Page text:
We the Animals: A novel

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Houghton Mifflin Harcourt, Aug 30, 2011 - Fiction - 144 pages
61 Reviews
SOON TO BE A MAJOR MOTION PICTURE

In this groundbreaking debut, Justin Torres plunges us into the chaotic heart of one family, the intense bonds of three brothers, and the mythic effects of this fierce love on the people we must become.

"We the Animals is a dark jewel of a book. It’s heartbreaking. It’s beautiful. It resembles no other book I’ve read.”—Michael Cunningham

"A miracle in concentrated pages, you are going to read it again and again." —Dorothy Allison

"Rumbles with lyric dynamite . . . Torres is a savage new talent." —Benjamin Percy, Esquire

"A fiery ode to boyhood . . . A welterweight champ of a book." —NPR, Weekend Edition

"A tremendously gifted writer whose highly personal voice should excite us in much the same way that Raymond Carver’s or Jeffrey Eugenides’s voice did when we first heard it." —Washington Post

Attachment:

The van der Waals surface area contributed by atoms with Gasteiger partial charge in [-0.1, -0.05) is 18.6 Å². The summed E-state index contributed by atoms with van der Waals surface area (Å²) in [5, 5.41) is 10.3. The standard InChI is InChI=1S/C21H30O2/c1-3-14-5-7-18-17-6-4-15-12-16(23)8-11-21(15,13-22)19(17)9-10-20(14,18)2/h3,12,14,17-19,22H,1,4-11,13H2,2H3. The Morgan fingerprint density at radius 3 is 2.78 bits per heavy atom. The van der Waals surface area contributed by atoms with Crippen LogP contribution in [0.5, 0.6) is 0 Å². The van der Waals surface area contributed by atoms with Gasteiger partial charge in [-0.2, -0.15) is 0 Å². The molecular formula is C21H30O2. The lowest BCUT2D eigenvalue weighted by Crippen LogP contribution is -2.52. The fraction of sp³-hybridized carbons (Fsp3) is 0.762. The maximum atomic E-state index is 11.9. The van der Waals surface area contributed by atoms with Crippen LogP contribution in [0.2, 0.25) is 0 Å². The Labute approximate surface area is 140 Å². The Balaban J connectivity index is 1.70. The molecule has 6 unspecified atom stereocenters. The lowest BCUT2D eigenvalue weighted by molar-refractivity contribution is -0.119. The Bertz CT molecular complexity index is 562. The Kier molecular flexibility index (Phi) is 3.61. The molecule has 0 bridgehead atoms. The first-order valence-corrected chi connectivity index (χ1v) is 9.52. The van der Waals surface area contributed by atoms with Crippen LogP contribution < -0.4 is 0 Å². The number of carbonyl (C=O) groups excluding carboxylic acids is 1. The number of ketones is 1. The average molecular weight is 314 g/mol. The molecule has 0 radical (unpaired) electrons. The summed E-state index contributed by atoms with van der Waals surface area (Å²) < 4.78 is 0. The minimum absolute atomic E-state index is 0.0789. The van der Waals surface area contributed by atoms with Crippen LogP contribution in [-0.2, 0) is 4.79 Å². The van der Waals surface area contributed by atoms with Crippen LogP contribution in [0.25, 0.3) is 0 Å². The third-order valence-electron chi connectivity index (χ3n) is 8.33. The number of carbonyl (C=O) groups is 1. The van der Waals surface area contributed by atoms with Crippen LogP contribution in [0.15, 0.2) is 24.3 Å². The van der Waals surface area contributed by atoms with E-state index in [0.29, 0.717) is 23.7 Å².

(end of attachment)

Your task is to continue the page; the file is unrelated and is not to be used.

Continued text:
"A novel so honest, poetic, and tough that it makes you reexamine what it means to love and to hurt." —O, The Oprah Magazine

"The communal howl of three young brothers sustains this sprint of a novel . . . A kind of incantation." —The New Yorker
 

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User Review  - jimrgill - LibraryThing

More a series of related vignettes or literary tableaux vivant, this novella tells the story of the unnamed narrator, the youngest of three Latino brothers coming of age in upstate New York with their ... Read full review

LibraryThing Review

User Review  - rgruberhighschool - LibraryThing

RGG: Similar in sensibility to House on Mango Street. Except the main characters are three brothers, the different one the narrator. And some of the scenes are a bit edgier. Reading Level: YA-Adult Read full review

Contents

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133
Back Cover
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Spine
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About the author (2011)

JUSTIN TORRES is a graduate of the Iowa Writers’ Workshop. He has been a Wallace Stegner Fellow at Stanford as well as a fellow at the Radcliffe Institute for Advanced Study at Harvard. He was the recipient of a Rolón Fellowship in Literature from United States Artists and the VCU Cabell First Novelist Award. His work has appeared in The New Yorker, Harper's, Granta, Tin House, and Glimmer Train. Among many other things, he has worked as a farmhand, a dog walker, a creative writing teacher, and a bookseller.

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